- Neil Greenberg, NHL
The regular season has a few weeks left, but once it is done, general managers will each need to decide if they will use the compliance buyout. The new collective bargaining agreement gave each team two compliance/amnesty buyouts to use before the beginning of the 2014-15 season, and some GMs used one or both of them already this past offseason.
Think of it as a reset button on terrible contracts, only a team cannot use them on players who have been put on long-term injured reserve, such as Brooks Laich of the Washington Capitals. Laich has found love, but hasn't been able to find his scoring touch.
The Capitals signed Laich to a six-year, $27 million contract extension after a career-best 59-point campaign during the 2009-10 season. Since then, he has fallen short of the 50-point plateau each season and been plagued by injuries, limiting him to nine games in the lockout-shortened 2013 campaign and 51 games during 2013-14. Plus, Laich had to undergo groin surgery, thus effectively ending his 2013-14 season with a stint on LTIR.
While it doesn't look as though the Capitals will be able to get out from under the remaining $13.5 million due Laich by buyout, as advocated back in December, here are nine other players who could be given their walking papers this summer.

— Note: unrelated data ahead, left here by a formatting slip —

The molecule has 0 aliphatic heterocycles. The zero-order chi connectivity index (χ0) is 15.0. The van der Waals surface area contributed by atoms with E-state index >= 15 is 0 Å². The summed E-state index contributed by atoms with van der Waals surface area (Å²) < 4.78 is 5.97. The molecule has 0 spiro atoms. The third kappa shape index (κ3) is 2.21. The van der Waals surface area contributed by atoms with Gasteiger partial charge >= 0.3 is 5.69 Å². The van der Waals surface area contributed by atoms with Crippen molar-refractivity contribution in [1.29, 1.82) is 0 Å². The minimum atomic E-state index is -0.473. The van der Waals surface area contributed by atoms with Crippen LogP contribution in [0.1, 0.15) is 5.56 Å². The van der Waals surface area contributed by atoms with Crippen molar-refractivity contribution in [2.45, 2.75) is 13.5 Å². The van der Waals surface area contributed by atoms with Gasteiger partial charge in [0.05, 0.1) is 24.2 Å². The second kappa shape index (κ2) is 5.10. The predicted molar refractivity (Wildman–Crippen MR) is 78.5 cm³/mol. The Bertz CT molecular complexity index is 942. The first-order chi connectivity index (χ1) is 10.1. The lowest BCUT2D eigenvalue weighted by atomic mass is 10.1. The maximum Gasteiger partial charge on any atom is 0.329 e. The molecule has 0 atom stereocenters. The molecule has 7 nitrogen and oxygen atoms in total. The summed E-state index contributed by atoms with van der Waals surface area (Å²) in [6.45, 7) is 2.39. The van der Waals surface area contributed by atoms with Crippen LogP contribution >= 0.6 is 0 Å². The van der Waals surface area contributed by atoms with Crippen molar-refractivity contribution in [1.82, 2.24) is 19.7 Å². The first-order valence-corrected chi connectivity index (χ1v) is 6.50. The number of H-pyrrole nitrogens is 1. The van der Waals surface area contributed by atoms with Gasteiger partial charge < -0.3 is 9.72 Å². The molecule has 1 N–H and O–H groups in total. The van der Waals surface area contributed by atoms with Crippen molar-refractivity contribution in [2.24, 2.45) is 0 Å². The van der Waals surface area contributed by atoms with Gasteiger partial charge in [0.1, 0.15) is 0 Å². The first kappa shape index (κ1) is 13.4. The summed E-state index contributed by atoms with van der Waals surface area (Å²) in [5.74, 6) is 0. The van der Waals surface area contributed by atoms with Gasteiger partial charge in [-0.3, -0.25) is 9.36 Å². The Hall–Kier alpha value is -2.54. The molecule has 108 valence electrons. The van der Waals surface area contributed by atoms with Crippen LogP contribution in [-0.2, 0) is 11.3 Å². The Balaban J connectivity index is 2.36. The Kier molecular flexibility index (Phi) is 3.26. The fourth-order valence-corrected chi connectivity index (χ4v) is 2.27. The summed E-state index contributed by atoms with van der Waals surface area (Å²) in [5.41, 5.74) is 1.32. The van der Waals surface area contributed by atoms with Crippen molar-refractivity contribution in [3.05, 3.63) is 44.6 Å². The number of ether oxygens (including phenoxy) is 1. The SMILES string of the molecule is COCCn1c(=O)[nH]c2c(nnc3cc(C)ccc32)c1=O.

Buyout candidates who appear to be safe
The first overall pick of the 2003 NHL draft has seen his share of ups and downs, with the most recent "downs" occurring during the past two playoff series. Many wondered if the Penguins should continue footing the bill for the remaining years of Flower's seven-year, $35 million contract -- which runs through the 2014-15 season -- but this season appears to have erased all doubt.
Fleury has won 36 games, five by shutout, with a .917 save percentage for one of the most dominating teams in the East. Expect them to keep the dark horse Vezina Trophy nominee around for a bit longer.
Neil Greenberg analyzes candidates for a compliance buyout by their NHL team this summer, including Marc-Andre Fleury, Brad Richards and Martin Havlat.